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A lot of people think that families need two or more children to be “complete”. The so-called “experts” – usually your in-laws, your own siblings, or your busybody neighbours – say parents with only children are being selfish by not giving them siblings to play with. I have to disagree with them for several reasons.
Let’s take the state of the world, something Louis and I regularly discuss in the mornings as we eat breakfast and watch the BBC or CNN, before he heads to school. He’s full of questions about why the world is so hard on some people, or why the human race is polluting the planet so much it may not be able to sustain the world’s population for another 100 years. These are pretty tough questions coming from a 13-year-old kid.
If you read the news, you’ll know that we will eventually need the resources of another Earth at the rate the world is developing. Just 10,000 years ago there were a few million people on the planet. The one billion mark was not passed until the early 1800s; the two billion mark not until the 1920s. Now however, the world's population is well over seven billion and the United Nations predicts it could reach 9.7 billion people by 2050, and over 11 billion by 2100.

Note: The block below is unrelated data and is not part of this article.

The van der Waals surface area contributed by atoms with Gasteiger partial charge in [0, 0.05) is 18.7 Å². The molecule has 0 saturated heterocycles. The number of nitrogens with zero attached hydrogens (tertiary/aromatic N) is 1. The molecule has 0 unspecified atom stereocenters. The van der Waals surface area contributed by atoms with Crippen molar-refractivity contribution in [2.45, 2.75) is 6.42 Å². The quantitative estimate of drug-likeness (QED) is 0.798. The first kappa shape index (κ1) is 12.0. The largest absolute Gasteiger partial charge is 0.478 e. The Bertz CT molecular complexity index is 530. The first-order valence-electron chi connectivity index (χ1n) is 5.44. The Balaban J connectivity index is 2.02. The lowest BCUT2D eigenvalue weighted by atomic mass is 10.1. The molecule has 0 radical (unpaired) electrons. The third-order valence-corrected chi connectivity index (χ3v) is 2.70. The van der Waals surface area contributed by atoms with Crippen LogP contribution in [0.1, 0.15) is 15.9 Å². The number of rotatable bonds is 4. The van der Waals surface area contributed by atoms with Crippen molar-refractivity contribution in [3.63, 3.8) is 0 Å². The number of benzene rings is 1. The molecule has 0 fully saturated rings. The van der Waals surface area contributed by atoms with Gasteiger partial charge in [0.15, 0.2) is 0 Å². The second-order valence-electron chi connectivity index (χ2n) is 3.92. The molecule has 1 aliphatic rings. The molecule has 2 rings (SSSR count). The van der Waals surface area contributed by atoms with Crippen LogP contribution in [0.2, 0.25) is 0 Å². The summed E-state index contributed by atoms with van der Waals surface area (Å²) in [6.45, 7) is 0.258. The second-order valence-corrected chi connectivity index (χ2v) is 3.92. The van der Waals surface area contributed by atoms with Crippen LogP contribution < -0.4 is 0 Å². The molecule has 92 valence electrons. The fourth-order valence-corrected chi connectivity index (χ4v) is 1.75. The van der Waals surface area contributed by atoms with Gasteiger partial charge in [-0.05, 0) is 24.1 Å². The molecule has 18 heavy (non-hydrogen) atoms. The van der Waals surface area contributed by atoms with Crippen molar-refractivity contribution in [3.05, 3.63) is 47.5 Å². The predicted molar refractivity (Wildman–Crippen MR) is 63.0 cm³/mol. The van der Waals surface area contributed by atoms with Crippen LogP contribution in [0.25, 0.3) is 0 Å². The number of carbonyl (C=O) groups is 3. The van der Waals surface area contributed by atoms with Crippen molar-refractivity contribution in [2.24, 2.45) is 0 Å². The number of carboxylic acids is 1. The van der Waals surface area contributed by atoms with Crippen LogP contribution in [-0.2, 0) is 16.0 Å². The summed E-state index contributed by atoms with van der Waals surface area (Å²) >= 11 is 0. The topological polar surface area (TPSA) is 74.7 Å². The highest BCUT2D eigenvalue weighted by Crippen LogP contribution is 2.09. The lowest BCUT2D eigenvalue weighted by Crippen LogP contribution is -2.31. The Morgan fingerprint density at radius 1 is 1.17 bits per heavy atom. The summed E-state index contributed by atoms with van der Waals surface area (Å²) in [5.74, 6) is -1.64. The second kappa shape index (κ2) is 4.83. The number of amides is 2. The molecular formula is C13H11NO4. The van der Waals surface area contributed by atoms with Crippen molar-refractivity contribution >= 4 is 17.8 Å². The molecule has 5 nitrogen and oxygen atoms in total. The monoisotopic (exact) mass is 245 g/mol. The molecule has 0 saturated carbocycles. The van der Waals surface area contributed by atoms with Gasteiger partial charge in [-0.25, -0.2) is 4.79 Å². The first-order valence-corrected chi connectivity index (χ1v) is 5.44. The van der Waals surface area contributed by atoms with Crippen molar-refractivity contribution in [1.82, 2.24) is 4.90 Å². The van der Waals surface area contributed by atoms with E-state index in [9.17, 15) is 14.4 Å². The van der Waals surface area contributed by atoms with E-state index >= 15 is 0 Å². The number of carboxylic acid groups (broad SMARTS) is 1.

That information alone makes the case for having fewer children. China tried and its efforts have skewered its population demographics in ways we are only now beginning to realise.
When I talk to my only child in the morning, he amazes with his insights and his clarity of thought that only a child can have. He has no interest in having a brother or sister because, as he puts it, “I like being an only child.”
Truth be told, I kind of like it because it allows my wife and I to focus on him. I think Louis likes it because he gets all the Christmas presents, doesn’t have to share a bedroom with a nosy brother, and of course he gets all the attention from his mother and me. Being an only child also teaches him to be independent. And let’s face it, most kids these days don’t really play with other kids that much. They’re too wrapped up in their iPads or smartphones and posting on Instagram.
One may be the loneliest number, but a family of three (or six if you count our long-time helper and two cats) makes for a good home.
Matthew Driskill is an award-winning journalist, multimedia entrepreneur and part-time university lecturer who has lived and worked throughout Asia, Europe and the US. He is the CEO of Wildcat Productions, a Singapore-based content production company helping clients spread the word globally with original content and programming. Learn more at www.matt-driskill.com.